Since the current financial crisis was aided, among other factors, by access to cheap credit for those who could not afford it; one may wonder how microfinancial organizations are faring. While many microfinancial advocates and practitioners - including Dr. Muhammad Yunus -insist that microfinance remains largely unaffected by the global economic downturn, there's reason to be a little more cautious.
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Wednesday, February 11, 2009
Posted by Sarah Bauerle Danzman at 8:08 AM . Wednesday, February 11, 2009
The deleterious effects of global economic strife on microfinance institutions seems three-fold. First, in many developing countries, rising inflation means food prices and other necessities will quickly consume a larger amount of household budgets. This could decrease repayment rates as well as gross deposits.
Second, and often overlooked by many more sanguine commentators, ailing developed economies mean a decrease in remittances. Remittances often help families with loan repayment and also contribute to savings deposits. The drop in remittances could really be a big problem, especially since remittances topped $300 billion in 2008 (3 times global aid) and account for 25% of GDP in some developing economies.
Third, and perhaps most important, the recent trend of commercialization of microfinance is stalling. It's harder for microfinancial institutions to secure bridge loans, especially in local currencies. Commercial securitization, when it is available, is now more expensive and more risky if the terms require lending in dollars or euros (since many local currencies are experiencing instability). Institutions that focus on lending rather than savings are most at risk, since they do not have diversified sources of credit.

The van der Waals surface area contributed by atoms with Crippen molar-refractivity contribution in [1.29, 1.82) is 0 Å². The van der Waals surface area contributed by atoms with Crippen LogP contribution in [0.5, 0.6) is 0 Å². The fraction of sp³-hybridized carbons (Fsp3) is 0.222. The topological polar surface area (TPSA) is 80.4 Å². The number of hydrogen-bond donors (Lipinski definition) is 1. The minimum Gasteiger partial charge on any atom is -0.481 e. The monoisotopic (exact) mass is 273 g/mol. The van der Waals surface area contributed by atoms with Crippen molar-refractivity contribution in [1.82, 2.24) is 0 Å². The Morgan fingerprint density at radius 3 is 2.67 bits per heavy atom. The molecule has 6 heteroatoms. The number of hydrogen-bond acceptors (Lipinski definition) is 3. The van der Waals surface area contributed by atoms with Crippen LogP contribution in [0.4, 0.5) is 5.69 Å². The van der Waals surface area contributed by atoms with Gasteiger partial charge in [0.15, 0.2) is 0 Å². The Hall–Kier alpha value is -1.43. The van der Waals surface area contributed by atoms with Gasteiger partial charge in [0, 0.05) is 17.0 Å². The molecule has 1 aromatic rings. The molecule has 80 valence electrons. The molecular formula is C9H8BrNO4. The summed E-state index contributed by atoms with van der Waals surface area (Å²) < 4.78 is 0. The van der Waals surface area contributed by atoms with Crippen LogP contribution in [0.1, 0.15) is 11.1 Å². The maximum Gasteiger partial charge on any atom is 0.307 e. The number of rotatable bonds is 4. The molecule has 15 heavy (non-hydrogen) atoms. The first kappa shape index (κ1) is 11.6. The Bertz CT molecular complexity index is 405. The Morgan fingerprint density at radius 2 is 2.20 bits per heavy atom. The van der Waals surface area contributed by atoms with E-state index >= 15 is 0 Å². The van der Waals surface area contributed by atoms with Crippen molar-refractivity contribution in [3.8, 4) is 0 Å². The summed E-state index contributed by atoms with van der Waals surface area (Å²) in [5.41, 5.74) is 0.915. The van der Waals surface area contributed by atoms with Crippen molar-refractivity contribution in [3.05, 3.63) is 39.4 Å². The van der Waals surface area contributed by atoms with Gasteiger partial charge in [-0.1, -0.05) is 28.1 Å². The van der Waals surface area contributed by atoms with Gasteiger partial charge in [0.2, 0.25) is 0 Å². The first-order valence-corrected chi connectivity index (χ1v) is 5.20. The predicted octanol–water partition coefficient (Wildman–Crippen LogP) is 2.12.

The World Bank and Germany have announced intentions to support ailing microfinance institutions through the global downturn, but I think it is right to re-evaluated the usefulness of microfinance given the lesson of the global financial crisis. In particular, it is important to remember that access to credit is not a panacea. Credit is one facet of a healthy financial crisis. Perhaps, going forward, the microfinancial industry should place more emphasis on the often neglected aspects of finance - savings and insurance. Will's last blog post mentioned the great success of African microsavings institutions, particularly interesting since successful microcredit is often an enigma on that continent. As microfinance matures, let's hope that emphasis will move towards the safety of savings and insurance, with the understanding that credit can help - but not drive - people out of poverty.